Internet safety and privacy is a topic that continues to attract fiercely opinionated debate. Social media, in particular, is often the recipient of hefty criticism concerning its lackadaisical approach to securing sensitive data but now it’s the turn of recreational apps. Released back in 2017, Russian-made FaceApp has recently been placed under a great deal of scrutiny due to a clause discovered in its terms of service.
Why the sudden concern when the topic of discussion is already two years old? Well, it largely boils down to heightened awareness of FaceApp’s existence thanks in no small part to several recently added features. More specifically, old age and gender-changing filters have prompted the application to explode in popularity and go viral in the process. While it’s undoubtedly entertaining to see what you might look like as the opposite gender or a pensioner, several watchdogs have begun issuing warnings about its use.
As it turns out, one specific paragraph in the app’s ToS essentially describes how it can strip users of any ownership of personal photos. Furthermore, creator Wireless Lab further stipulates it may use your likeness for any number of reasons, for which the original owner will receive no warning or compensation.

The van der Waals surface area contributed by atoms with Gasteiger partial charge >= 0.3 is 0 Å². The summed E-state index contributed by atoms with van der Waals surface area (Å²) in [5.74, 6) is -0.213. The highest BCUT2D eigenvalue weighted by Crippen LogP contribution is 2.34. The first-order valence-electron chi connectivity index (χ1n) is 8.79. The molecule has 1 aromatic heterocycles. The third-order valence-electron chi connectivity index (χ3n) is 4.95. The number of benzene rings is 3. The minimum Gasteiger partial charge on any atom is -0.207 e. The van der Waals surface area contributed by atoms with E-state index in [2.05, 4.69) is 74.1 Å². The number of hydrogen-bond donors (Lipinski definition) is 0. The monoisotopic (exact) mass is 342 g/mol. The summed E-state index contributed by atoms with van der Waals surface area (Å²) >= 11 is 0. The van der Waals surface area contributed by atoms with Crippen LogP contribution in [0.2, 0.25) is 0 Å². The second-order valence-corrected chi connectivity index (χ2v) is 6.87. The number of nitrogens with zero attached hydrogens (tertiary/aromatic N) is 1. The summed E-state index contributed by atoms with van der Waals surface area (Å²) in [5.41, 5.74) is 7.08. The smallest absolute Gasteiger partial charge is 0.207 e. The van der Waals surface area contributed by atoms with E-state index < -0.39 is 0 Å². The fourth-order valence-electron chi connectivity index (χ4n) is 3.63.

Check out the full statement below:
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Use of disclaimers such as those above aren’t unheard of but users should nonetheless be wary of allowing the app access to any sensitive material, not least private images. It’s worth noting too, that this disclaimer is exactly that. Wireless Lab could well have no intention of using said content for such purposes and in absence of any complaints directly linked to FaceApp usage, that so far seems to be the case.
Nevertheless, be sure to think twice before whipping your phone out for a quick pic in the future. As for those that use FaceApp purely for the purposes of altering the appearance of fictional characters, there’s nothing to see here.